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The question of personal immortality is a central one for Gabriel Marcel. Early in his life he took part in parapsychological experiments which convincedhim that one could, rarely and with great difficulty, communicate with the dead. In a philosophical vein he argued that each self has an eternal dimension which isof eternal worth. This dimension is particularly manifest in self-sacrifice, where I find it meaningful to give my life for another and when I unconditionally commitment myself in love to another self. Marcel also cites the experience of trust or hope, and the experience that life is not an absurd freak accident of nature destined for eternal extinction but rather possesses absolute meaning and value. Yet, none of the above experiences involves certitude; one remains free to accept or reject them and what they claim to involve.
8. American Catholic Philosophical Quarterly: Volume > 80 > Issue: 3
Brendan Sweetman Marcel on God and Religious Experience, and the Critique of Alston and Hick
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This article examines Gabriel Marcel’s unique approach to the existence of God, and its implications for traditional philosophy of religion. After some preliminary remarks about the realm of “problems” (which would include the “rational”), and about the question of whether Marcel thinks God’s existence admits of a rational argument, Part I explains his account of how the individual subject can arrive at an affirmation of God through experiences of fidelity and promise-making. Part II proposes a way in which Marcel’s own philosophical and phenomenological approach could be regarded as a type of argument for the existence of God. The last section suggests that Marcel’s approach offers an advance upon the views of William Alston and John Hick concerning the analysis of religious experience.
9. American Catholic Philosophical Quarterly: Volume > 80 > Issue: 3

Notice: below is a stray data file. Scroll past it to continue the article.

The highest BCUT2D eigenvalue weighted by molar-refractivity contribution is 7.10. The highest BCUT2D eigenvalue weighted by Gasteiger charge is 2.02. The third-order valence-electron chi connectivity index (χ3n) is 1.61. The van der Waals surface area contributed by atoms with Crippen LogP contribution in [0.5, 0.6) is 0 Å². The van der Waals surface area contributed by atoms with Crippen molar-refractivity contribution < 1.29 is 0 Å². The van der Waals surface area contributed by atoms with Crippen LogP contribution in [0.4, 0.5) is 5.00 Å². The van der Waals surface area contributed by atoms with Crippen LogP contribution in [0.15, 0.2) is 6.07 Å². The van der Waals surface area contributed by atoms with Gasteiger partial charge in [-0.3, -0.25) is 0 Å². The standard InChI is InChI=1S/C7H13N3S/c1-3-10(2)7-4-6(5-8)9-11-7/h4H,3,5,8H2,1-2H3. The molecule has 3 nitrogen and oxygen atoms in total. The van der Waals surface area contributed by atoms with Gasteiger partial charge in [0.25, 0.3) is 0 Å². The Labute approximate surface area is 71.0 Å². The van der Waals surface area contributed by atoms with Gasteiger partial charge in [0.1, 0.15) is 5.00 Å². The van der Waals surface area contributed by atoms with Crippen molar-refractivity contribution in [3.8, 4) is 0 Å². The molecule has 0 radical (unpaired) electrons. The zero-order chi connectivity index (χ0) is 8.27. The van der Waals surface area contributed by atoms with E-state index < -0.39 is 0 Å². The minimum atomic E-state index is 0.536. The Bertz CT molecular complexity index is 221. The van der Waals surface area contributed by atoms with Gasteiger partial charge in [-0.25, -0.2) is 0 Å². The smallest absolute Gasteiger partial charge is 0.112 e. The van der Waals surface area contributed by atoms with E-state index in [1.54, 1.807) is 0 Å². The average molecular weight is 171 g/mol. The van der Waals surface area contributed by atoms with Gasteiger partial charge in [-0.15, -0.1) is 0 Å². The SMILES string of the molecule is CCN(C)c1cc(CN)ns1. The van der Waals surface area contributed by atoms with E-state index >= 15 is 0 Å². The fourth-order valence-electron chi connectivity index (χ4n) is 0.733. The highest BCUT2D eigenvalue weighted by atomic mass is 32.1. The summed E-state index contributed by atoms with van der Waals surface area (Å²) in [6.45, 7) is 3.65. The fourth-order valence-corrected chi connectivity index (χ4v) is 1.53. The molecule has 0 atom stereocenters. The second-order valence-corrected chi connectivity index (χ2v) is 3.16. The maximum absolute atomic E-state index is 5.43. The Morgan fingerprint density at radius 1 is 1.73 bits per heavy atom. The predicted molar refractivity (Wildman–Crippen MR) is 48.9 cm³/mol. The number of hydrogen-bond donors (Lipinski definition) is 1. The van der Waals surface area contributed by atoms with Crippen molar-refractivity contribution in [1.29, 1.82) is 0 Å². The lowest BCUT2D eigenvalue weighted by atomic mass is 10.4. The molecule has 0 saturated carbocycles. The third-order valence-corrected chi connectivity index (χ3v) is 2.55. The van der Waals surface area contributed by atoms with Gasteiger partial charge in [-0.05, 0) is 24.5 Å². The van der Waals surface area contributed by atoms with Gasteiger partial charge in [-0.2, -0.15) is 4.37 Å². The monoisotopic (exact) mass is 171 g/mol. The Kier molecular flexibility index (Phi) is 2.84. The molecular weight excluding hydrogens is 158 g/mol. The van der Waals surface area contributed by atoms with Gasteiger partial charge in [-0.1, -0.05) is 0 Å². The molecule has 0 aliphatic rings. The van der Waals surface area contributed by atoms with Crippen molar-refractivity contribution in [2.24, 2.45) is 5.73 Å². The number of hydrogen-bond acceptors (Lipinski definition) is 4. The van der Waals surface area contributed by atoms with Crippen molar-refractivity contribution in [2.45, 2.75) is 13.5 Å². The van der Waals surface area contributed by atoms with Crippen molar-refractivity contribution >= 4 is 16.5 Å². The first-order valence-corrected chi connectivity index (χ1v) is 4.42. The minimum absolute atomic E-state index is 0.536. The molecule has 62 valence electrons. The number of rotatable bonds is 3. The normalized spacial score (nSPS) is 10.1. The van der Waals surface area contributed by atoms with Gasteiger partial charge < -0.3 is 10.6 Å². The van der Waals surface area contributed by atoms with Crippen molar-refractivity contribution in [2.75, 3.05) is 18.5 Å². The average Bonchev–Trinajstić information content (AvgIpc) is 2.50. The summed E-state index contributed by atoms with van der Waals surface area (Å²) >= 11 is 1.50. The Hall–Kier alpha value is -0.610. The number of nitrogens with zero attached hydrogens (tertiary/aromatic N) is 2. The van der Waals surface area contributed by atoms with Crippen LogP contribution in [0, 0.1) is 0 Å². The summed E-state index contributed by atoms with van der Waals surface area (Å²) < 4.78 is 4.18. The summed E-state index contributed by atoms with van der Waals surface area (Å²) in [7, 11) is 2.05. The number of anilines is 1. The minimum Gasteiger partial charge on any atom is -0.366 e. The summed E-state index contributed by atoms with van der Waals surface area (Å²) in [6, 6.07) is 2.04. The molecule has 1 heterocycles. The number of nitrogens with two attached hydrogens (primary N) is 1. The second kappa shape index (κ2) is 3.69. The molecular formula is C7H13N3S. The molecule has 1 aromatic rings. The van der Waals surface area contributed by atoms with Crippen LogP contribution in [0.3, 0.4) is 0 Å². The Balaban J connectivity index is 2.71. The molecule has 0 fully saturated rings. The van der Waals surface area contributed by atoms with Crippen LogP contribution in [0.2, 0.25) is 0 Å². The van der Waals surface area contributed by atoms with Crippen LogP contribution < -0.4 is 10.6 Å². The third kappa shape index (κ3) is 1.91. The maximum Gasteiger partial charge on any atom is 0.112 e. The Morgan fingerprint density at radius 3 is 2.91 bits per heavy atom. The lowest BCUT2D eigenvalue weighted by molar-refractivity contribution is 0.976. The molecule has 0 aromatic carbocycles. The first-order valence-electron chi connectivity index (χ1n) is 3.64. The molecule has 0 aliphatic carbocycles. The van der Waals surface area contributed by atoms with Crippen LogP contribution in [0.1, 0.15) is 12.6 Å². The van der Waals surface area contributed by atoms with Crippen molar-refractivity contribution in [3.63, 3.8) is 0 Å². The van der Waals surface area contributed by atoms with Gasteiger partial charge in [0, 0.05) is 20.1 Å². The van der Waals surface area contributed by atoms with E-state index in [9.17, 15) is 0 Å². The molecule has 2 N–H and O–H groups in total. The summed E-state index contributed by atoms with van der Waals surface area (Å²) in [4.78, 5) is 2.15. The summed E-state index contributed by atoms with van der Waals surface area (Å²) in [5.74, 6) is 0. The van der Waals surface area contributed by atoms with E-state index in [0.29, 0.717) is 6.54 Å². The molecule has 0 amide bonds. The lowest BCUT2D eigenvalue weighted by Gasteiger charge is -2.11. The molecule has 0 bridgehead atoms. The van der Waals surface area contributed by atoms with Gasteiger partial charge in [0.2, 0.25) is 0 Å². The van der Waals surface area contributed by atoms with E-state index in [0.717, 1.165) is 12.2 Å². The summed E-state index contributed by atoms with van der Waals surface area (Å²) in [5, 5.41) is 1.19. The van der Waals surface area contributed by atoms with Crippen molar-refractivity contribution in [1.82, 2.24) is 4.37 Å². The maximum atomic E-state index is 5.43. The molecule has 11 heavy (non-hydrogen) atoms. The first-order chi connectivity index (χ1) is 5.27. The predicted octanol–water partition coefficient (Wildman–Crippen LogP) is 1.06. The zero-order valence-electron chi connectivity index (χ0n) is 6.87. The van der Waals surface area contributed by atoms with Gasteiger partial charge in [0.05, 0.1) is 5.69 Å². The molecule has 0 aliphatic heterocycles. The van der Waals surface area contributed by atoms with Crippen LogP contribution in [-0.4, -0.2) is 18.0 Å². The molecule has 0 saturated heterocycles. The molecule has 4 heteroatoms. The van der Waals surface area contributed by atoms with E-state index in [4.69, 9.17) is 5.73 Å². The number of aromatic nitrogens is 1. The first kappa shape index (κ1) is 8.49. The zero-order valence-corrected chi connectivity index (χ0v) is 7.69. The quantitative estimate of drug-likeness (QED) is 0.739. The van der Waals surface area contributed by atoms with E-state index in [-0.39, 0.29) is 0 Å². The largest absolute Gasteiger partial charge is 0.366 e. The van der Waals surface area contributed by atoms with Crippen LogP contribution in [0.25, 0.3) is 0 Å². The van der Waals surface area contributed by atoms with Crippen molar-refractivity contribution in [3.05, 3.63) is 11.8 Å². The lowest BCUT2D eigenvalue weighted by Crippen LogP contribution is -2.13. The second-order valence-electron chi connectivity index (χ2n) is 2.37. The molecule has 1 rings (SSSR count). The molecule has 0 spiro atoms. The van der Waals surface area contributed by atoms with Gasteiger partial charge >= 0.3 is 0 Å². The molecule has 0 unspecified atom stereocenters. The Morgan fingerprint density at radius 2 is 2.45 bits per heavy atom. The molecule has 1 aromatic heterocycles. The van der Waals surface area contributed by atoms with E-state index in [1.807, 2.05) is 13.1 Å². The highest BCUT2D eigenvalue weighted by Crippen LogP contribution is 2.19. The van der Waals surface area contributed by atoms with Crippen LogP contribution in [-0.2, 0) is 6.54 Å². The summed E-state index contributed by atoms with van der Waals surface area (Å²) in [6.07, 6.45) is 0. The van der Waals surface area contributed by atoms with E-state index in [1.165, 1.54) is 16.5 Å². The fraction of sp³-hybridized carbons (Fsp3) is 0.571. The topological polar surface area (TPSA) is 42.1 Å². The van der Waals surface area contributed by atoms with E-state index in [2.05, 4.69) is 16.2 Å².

Patrick L. Bourgeois Marcel and Ricoeur: Mystery and Hope at the Boundary of Reason in the Postmodern Situation
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This article on mystery and hope at the boundary of reason in the postmodern situation responds to the challenge of postmodern thinking to philosophyby a recourse to the works of Gabriel Marcel and his best disciple, Paul Ricoeur. It develops along the lines of their interpretation of hope as a central phenomenon in human experience and existence, thus shedding light on the philosophical enterprise for the future. It is our purpose to dwell briefly on this postmodern challenge and then, incorporating its positive contribution, to present theirs as an alternative philosophy at the boundary of reason.
10. American Catholic Philosophical Quarterly: Volume > 80 > Issue: 3
Thomas A. Michaud Gabriel Marcel’s Politics: Theory and Practice
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Gabriel Marcel is not typically read as a political theorist and social commentator. He never wrote a treatise devoted specifically to a systematic treatmentof politics. His writings, nevertheless, abound in political theorizing and social analysis. This study articulates Marcel’s socio-political thought, explicating itscoherence with his overall concrete philosophy and with his personal engagement in political events of his time. It develops through three themes. The first details Marcel’s particular approach to sociopolitical thought as a “watchman.” The second shows why Marcel offers a “hopeful communitarianism” which overcomes the problems of collectivism and individualism. The third delineates Marcel’s views on the concrete, socio-political, and ethical issues of peace and population control. A brief closing section explains the importance of politics in Marcelian scholarship and the “prophetic” quality of his thought.
11. American Catholic Philosophical Quarterly: Volume > 80 > Issue: 3
Katharine Rose Hanley A Journey to Consciousness: Gabriel Marcel’s Relevance for the Twenty-First-Century Classroom
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In the post-September 11, 2001 world in which we live, French existentialist playwright and philosopher Gabriel Marcel’s works are especially relevant. Hisincreased popularity reflects both student and faculty interest in questions he raises about issues that remain vital concerns in our lives. Plays focusing on questions about life’s meaning, connected with insights from his philosophic essays, illustrate how Marcel engages personal reflection to clarify challenging situations. He uses dramatic imagination to investigate conflicting viewpoints, inviting the viewers to examine their unique experience of the issues portrayed. Thus his individual journey to consciousness welcomes others to develop their own. Today’s classrooms also benefit from a greater availability of Marcel’s translated works in the form of books, scripts, videos, CDs, and Readers’ Theatre performances.
books received
12. American Catholic Philosophical Quarterly: Volume > 80 > Issue: 3
Books Received